NC Senator Chuck Edwards of Western North Carolina co-sponsored a bill to hold needle exchanges responsible for the activities they purport to do. The filed version of the bill can be found here:
The amendments require that the exchange programs have to operate out of legitimate stationary facilities, and not out of an ambulance, van or hot dog stand. Volunteer exchanges in Buncombe county distribute needles directly to low income / government assisted living areas by parking their mobile unit in front of the housing complex. They don’t need to be reminded that residents of gov’t assisted living forfeit their right to assistance if convicted of drug possession. Additionally, the mobile unit provides no facility for private counseling.
The Current Overdose Epidemic
Charlotte Observer and other media publications claim that overdoses in this state continue to climb to new levels. If these needle exchanges were effective in their current implementation, we should not see an increase in overdoses. The fact that overdoses have continued to rise only point out that needle exchanges have done little, if not nothing to mitigate deaths. Requiring rehab is the opportunity cost for the addicted. Rehab will separate those who want to get clean from those that are taking advantage of free needles so they can spend on more drugs.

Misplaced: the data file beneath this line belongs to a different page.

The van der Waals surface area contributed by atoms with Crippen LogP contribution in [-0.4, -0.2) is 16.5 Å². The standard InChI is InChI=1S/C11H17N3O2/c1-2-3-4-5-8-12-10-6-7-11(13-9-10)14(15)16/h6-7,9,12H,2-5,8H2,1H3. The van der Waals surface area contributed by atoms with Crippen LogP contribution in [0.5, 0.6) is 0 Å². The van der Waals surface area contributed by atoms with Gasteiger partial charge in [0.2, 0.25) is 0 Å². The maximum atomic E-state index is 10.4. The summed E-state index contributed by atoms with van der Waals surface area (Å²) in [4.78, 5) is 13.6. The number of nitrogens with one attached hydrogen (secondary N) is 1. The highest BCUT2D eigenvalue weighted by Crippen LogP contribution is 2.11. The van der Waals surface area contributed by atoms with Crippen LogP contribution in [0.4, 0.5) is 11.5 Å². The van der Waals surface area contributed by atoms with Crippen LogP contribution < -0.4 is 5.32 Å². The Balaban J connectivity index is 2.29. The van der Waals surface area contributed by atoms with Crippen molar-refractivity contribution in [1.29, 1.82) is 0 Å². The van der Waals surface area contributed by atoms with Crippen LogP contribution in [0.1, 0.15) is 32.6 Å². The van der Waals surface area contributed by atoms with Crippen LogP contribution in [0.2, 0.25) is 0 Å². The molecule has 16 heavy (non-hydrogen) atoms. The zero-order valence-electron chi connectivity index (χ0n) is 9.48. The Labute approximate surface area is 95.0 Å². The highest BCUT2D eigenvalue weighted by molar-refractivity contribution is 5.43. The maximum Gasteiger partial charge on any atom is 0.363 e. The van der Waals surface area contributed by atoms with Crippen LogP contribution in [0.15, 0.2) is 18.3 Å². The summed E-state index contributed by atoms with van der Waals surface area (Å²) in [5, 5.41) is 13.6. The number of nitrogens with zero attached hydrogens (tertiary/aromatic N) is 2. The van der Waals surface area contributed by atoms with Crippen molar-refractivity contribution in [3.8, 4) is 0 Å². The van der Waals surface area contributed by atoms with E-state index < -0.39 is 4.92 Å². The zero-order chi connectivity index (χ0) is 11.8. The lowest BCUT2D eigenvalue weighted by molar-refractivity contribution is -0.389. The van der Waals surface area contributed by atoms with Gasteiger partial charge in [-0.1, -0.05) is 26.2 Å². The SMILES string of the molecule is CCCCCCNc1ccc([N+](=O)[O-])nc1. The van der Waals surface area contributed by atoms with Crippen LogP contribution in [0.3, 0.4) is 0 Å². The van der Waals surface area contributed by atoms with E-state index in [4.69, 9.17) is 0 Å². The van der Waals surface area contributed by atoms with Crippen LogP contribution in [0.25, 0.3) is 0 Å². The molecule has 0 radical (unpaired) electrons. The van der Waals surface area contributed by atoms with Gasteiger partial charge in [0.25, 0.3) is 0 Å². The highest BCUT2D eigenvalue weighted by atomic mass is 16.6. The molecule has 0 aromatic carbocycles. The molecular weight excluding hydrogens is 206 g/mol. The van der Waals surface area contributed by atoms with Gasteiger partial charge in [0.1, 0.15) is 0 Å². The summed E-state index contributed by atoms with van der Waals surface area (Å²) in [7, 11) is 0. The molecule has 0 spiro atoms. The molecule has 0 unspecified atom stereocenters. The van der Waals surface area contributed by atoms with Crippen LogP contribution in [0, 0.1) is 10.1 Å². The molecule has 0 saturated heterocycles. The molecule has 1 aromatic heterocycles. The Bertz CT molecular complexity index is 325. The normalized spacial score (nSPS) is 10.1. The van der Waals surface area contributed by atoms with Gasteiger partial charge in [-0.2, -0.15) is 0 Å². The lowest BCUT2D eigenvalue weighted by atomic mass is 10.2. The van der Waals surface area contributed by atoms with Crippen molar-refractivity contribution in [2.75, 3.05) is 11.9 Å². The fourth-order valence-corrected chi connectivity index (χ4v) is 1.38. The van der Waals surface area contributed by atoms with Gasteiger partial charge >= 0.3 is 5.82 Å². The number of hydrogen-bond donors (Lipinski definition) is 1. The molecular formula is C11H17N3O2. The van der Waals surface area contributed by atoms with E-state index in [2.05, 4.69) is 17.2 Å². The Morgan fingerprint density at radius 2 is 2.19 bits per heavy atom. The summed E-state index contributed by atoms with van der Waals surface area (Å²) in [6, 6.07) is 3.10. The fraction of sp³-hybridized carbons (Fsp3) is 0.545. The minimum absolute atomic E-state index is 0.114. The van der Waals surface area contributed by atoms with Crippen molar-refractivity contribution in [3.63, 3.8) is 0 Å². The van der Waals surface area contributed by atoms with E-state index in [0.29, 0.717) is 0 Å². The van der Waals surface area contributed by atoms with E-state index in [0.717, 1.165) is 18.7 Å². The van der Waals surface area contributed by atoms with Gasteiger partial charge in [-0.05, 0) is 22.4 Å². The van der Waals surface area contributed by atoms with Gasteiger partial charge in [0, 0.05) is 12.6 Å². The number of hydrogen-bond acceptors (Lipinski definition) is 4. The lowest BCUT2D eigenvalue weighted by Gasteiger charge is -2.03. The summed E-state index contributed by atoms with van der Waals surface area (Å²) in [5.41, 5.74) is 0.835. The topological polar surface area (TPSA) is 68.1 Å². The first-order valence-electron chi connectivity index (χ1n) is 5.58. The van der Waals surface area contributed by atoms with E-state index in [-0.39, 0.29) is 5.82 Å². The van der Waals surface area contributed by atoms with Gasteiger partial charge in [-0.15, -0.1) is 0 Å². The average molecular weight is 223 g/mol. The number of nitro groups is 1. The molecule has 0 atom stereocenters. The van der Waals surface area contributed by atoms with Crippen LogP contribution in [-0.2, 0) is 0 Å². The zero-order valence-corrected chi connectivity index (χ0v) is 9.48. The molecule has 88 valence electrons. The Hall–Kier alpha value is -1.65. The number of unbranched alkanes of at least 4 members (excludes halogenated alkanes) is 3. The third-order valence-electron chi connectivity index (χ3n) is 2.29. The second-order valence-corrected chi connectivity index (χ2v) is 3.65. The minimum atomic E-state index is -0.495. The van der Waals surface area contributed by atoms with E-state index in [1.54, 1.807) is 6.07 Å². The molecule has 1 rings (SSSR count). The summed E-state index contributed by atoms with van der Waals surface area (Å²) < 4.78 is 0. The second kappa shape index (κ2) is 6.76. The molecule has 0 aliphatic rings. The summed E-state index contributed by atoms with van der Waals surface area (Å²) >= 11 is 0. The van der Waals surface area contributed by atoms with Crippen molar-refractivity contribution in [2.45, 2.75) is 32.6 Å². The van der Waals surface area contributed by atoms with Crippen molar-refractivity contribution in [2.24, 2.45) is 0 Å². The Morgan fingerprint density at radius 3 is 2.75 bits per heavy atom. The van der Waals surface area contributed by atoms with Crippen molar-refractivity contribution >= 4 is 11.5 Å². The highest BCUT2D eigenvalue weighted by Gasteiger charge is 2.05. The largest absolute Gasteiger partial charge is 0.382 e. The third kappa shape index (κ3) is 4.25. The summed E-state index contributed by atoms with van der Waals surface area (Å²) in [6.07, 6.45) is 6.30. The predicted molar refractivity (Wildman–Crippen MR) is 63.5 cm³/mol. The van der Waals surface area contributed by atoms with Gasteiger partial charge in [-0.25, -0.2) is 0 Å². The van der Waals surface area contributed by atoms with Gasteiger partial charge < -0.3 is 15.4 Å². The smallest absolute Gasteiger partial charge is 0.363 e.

Needles on School Playgrounds
Prior to the Covid pandemic, schools located adjacent to a needle exchange facility in West Asheville had to spend their budget to employ a cleanup crew to rake their playgrounds and sandboxes for broken and discarded needles. Those that use drugs are likely mentally impaired and don’t care where they leave their discarded needles (SHARPS CONTAINERS DON’T WORK). Needle litter in West Asheville is observed up to 2 miles from a needle exchange site. To mitigate the litter problem on school grounds, exchange facilities will be located a minimum distance of 3 miles from any school.
Needle exchanges, as they operate now, attract unsavory individuals (to sell drugs) to a neighborhood that may not have a drug problem. The area of West Asheville suffered from increased property crimes in the vicinity of the exchange that was established. To prevent residential neighborhoods from suffering the same plight, this bill allows neighborhoods to decide whether a needle exchange is needed.